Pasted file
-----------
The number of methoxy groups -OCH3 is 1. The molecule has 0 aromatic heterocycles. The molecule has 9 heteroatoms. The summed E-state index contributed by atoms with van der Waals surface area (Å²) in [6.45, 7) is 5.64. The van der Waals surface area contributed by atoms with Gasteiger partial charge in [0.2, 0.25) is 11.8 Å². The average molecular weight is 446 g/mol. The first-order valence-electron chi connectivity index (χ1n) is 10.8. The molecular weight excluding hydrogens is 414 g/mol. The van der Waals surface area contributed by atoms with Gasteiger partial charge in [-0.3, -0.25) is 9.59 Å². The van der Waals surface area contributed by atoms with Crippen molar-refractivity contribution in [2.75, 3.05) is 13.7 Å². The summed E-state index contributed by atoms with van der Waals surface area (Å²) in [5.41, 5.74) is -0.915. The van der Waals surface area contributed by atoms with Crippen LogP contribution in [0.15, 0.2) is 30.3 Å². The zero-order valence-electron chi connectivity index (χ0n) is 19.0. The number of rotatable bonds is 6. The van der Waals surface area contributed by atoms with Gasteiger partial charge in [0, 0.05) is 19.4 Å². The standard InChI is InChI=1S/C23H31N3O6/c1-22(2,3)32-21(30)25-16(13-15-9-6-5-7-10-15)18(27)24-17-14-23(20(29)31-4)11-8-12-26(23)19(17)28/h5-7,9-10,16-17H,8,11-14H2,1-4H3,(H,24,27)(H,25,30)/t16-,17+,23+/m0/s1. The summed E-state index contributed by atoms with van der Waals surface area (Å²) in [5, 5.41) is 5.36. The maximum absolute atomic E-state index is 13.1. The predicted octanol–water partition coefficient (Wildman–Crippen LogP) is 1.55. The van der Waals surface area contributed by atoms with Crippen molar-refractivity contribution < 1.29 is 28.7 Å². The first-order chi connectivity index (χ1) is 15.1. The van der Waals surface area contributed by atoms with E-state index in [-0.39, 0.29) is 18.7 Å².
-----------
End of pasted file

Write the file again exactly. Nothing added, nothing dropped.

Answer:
The number of methoxy groups -OCH3 is 1. The molecule has 0 aromatic heterocycles. The molecule has 9 heteroatoms. The summed E-state index contributed by atoms with van der Waals surface area (Å²) in [6.45, 7) is 5.64. The van der Waals surface area contributed by atoms with Gasteiger partial charge in [0.2, 0.25) is 11.8 Å². The average molecular weight is 446 g/mol. The first-order valence-electron chi connectivity index (χ1n) is 10.8. The molecular weight excluding hydrogens is 414 g/mol. The van der Waals surface area contributed by atoms with Gasteiger partial charge in [-0.3, -0.25) is 9.59 Å². The van der Waals surface area contributed by atoms with Crippen molar-refractivity contribution in [2.75, 3.05) is 13.7 Å². The summed E-state index contributed by atoms with van der Waals surface area (Å²) in [5.41, 5.74) is -0.915. The van der Waals surface area contributed by atoms with Crippen LogP contribution in [0.15, 0.2) is 30.3 Å². The zero-order valence-electron chi connectivity index (χ0n) is 19.0. The number of rotatable bonds is 6. The van der Waals surface area contributed by atoms with Gasteiger partial charge in [0, 0.05) is 19.4 Å². The standard InChI is InChI=1S/C23H31N3O6/c1-22(2,3)32-21(30)25-16(13-15-9-6-5-7-10-15)18(27)24-17-14-23(20(29)31-4)11-8-12-26(23)19(17)28/h5-7,9-10,16-17H,8,11-14H2,1-4H3,(H,24,27)(H,25,30)/t16-,17+,23+/m0/s1. The summed E-state index contributed by atoms with van der Waals surface area (Å²) in [5, 5.41) is 5.36. The maximum absolute atomic E-state index is 13.1. The predicted octanol–water partition coefficient (Wildman–Crippen LogP) is 1.55. The van der Waals surface area contributed by atoms with Crippen molar-refractivity contribution < 1.29 is 28.7 Å². The first-order chi connectivity index (χ1) is 15.1. The van der Waals surface area contributed by atoms with E-state index in [-0.39, 0.29) is 18.7 Å².